Behind the scenes however, the London Underground was involved in the War Effort in ways that people could not imagine. Before the outbreak of war, London Transport was involved in a massive works programme of extending the tube network, some of which was incomplete and had to be placed on hold 'for the duration' as the commonly used phrase of the time went. Some, like the extension of the Central Line eastwards from Liverpool Street to Epping and Hainault, resumed with the coming of peace and are familiar to us today but others, like the planned extensions of the Northern Line to Elstree and Bushey, proved to be stillborn - the freeze on new housing due to the imposition of the Green Belt rendered this scheme obsolete and it was never completed. Much of the infrastructure was already in place and it was part of this abortive extension to the network that was to make a massive impact on the British war effort.

A depot for the extra trains required on the Northern Line extension had already been built on what would today be called a 'green field' site in Aldenham, Hertfordshire and it was here as well as at a new purpose built factory at nearby Leavesden that London Transport's Underground staff were to be involved in a venture completely alien to them - that of aircraft production. Staff were drawn from the various engineering departments - Underground and Road - and they were given inductions at the Handley Page company to get them accustomed to the industry, although as engineers, these people soon understood what was required and in May 1941, the first Halifax bomber built by London Aircraft Productions, as the new company was called, rolled off the production line. Over seven hundred would follow, the last being handed over in April 1945. Looking ahead to peacetime, the jig built production techniques learned by London Transport's engineers in aircraft production would prove vital in the production of the 'RT', London's first standardised, mass produced bus, of which nearly seven thousand were built. Moving ahead even further, the experience gained in working with aluminium was crucial in the design and production of the iconic Routemaster bus and moving further ahead still, the new Bomber Command memorial in Green Park, features an aluminium roof made from salvaged aluminium from a Canadian Halifax bomber, shot down in Belgium in 1944. A fitting memorial not only to the 55,573 Allied airmen lost whilst serving with Bomber Command but also to the men and women of London Aircraft Productions.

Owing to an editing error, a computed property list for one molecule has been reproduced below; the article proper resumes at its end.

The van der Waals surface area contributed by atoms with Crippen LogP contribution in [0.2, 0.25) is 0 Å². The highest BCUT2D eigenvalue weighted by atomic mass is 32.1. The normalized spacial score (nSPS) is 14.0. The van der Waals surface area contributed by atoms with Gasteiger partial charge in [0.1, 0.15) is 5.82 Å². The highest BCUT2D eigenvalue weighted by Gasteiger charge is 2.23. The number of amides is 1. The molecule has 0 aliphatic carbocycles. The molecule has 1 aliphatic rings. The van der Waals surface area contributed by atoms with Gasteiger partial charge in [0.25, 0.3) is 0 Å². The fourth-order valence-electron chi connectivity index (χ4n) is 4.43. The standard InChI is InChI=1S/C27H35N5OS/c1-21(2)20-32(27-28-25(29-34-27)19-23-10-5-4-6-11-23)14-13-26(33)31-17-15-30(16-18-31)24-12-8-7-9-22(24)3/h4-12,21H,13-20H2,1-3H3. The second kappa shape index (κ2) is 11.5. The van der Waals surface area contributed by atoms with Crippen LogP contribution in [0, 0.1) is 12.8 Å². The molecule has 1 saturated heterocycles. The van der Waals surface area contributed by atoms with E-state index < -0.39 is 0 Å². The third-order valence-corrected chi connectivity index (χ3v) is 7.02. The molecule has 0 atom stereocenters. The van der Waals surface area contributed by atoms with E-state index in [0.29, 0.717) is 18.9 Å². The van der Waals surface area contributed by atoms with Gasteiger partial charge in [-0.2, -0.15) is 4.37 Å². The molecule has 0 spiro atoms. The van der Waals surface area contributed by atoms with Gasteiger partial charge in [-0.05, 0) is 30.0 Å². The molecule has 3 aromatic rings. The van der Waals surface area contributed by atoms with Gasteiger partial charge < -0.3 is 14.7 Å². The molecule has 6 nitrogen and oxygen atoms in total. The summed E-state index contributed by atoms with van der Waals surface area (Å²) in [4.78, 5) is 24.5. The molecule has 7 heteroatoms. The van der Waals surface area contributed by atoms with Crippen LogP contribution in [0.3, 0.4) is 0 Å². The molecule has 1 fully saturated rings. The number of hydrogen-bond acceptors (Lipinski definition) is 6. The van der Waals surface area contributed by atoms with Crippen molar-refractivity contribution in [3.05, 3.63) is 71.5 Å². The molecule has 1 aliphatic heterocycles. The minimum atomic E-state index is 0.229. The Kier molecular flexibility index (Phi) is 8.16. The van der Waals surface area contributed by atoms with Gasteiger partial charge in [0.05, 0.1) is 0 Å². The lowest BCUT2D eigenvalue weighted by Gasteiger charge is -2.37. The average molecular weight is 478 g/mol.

Bomber Command Memorial showing the reclaimed roof (author's photo)